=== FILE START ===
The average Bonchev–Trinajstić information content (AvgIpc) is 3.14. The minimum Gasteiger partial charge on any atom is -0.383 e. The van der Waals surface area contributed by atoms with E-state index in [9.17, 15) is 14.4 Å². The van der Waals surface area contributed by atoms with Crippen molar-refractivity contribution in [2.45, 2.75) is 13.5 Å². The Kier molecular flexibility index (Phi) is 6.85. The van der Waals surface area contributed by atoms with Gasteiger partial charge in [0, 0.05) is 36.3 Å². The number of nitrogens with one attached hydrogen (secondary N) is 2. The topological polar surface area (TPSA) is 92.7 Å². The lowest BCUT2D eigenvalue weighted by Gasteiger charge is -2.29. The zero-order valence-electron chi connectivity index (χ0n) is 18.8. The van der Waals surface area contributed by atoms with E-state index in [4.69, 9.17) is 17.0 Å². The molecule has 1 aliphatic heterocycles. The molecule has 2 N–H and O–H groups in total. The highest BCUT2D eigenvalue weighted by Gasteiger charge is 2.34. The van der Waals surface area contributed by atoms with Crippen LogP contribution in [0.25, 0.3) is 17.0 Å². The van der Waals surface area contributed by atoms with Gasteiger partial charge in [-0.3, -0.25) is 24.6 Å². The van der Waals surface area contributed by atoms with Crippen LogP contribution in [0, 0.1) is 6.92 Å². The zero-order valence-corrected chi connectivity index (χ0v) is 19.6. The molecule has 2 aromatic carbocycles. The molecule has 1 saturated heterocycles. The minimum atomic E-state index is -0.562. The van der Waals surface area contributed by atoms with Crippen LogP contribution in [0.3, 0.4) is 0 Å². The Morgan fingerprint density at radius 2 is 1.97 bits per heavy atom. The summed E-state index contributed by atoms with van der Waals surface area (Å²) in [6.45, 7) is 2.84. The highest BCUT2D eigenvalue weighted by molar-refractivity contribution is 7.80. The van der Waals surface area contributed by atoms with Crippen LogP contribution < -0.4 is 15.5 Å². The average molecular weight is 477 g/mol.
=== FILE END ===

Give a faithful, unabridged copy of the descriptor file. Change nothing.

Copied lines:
The average Bonchev–Trinajstić information content (AvgIpc) is 3.14. The minimum Gasteiger partial charge on any atom is -0.383 e. The van der Waals surface area contributed by atoms with E-state index in [9.17, 15) is 14.4 Å². The van der Waals surface area contributed by atoms with Crippen molar-refractivity contribution in [2.45, 2.75) is 13.5 Å². The Kier molecular flexibility index (Phi) is 6.85. The van der Waals surface area contributed by atoms with Gasteiger partial charge in [0, 0.05) is 36.3 Å². The number of nitrogens with one attached hydrogen (secondary N) is 2. The topological polar surface area (TPSA) is 92.7 Å². The lowest BCUT2D eigenvalue weighted by Gasteiger charge is -2.29. The zero-order valence-electron chi connectivity index (χ0n) is 18.8. The van der Waals surface area contributed by atoms with E-state index in [4.69, 9.17) is 17.0 Å². The molecule has 1 aliphatic heterocycles. The molecule has 2 N–H and O–H groups in total. The highest BCUT2D eigenvalue weighted by Gasteiger charge is 2.34. The van der Waals surface area contributed by atoms with Crippen LogP contribution in [0.25, 0.3) is 17.0 Å². The van der Waals surface area contributed by atoms with Gasteiger partial charge in [-0.3, -0.25) is 24.6 Å². The van der Waals surface area contributed by atoms with Crippen LogP contribution in [0, 0.1) is 6.92 Å². The zero-order valence-corrected chi connectivity index (χ0v) is 19.6. The molecule has 2 aromatic carbocycles. The molecule has 1 saturated heterocycles. The minimum atomic E-state index is -0.562. The van der Waals surface area contributed by atoms with Crippen LogP contribution in [0.3, 0.4) is 0 Å². The Morgan fingerprint density at radius 2 is 1.97 bits per heavy atom. The summed E-state index contributed by atoms with van der Waals surface area (Å²) in [6.45, 7) is 2.84. The highest BCUT2D eigenvalue weighted by molar-refractivity contribution is 7.80. The van der Waals surface area contributed by atoms with Crippen LogP contribution < -0.4 is 15.5 Å². The average molecular weight is 477 g/mol.